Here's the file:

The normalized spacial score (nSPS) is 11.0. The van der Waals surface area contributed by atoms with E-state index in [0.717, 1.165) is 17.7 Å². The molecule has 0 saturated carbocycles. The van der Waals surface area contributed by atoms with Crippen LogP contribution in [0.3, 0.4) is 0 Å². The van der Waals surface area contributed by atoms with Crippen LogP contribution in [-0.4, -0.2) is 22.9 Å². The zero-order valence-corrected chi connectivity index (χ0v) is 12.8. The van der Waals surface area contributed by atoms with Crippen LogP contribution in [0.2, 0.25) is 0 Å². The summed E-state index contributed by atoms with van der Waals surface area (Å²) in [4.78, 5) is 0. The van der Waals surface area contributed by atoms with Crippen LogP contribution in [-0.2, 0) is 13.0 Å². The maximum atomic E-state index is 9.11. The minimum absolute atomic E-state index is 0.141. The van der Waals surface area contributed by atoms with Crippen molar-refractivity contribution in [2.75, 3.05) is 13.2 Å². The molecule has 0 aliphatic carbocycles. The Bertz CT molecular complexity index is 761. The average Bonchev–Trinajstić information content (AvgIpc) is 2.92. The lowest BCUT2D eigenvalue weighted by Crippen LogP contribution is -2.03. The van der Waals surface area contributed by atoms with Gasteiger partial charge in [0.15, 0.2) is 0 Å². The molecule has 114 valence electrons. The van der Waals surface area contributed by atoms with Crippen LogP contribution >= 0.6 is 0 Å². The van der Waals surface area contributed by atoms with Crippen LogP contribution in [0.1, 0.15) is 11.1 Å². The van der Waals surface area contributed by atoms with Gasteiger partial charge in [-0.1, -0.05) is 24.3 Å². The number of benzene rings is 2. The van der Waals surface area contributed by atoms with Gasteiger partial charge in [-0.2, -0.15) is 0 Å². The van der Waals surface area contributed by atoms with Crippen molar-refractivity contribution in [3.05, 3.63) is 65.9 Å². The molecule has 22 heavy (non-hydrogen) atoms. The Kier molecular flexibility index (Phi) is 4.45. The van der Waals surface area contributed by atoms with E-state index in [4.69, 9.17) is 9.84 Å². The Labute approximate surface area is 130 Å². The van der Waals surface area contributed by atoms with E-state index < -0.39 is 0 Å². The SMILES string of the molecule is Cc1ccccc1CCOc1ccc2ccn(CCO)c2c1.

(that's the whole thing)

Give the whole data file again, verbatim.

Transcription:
The normalized spacial score (nSPS) is 11.0. The van der Waals surface area contributed by atoms with E-state index in [0.717, 1.165) is 17.7 Å². The molecule has 0 saturated carbocycles. The van der Waals surface area contributed by atoms with Crippen LogP contribution in [0.3, 0.4) is 0 Å². The van der Waals surface area contributed by atoms with Crippen LogP contribution in [-0.4, -0.2) is 22.9 Å². The zero-order valence-corrected chi connectivity index (χ0v) is 12.8. The van der Waals surface area contributed by atoms with Crippen LogP contribution in [0.2, 0.25) is 0 Å². The summed E-state index contributed by atoms with van der Waals surface area (Å²) in [4.78, 5) is 0. The van der Waals surface area contributed by atoms with Crippen LogP contribution in [-0.2, 0) is 13.0 Å². The maximum atomic E-state index is 9.11. The minimum absolute atomic E-state index is 0.141. The van der Waals surface area contributed by atoms with Crippen molar-refractivity contribution in [2.75, 3.05) is 13.2 Å². The molecule has 0 aliphatic carbocycles. The Bertz CT molecular complexity index is 761. The average Bonchev–Trinajstić information content (AvgIpc) is 2.92. The lowest BCUT2D eigenvalue weighted by Crippen LogP contribution is -2.03. The van der Waals surface area contributed by atoms with Gasteiger partial charge in [0.15, 0.2) is 0 Å². The molecule has 114 valence electrons. The van der Waals surface area contributed by atoms with Crippen LogP contribution >= 0.6 is 0 Å². The van der Waals surface area contributed by atoms with Crippen LogP contribution in [0.1, 0.15) is 11.1 Å². The van der Waals surface area contributed by atoms with Gasteiger partial charge in [-0.1, -0.05) is 24.3 Å². The number of benzene rings is 2. The van der Waals surface area contributed by atoms with Gasteiger partial charge in [-0.2, -0.15) is 0 Å². The van der Waals surface area contributed by atoms with Crippen molar-refractivity contribution in [3.05, 3.63) is 65.9 Å². The molecule has 22 heavy (non-hydrogen) atoms. The Kier molecular flexibility index (Phi) is 4.45. The van der Waals surface area contributed by atoms with E-state index in [4.69, 9.17) is 9.84 Å². The Labute approximate surface area is 130 Å². The van der Waals surface area contributed by atoms with E-state index < -0.39 is 0 Å². The SMILES string of the molecule is Cc1ccccc1CCOc1ccc2ccn(CCO)c2c1.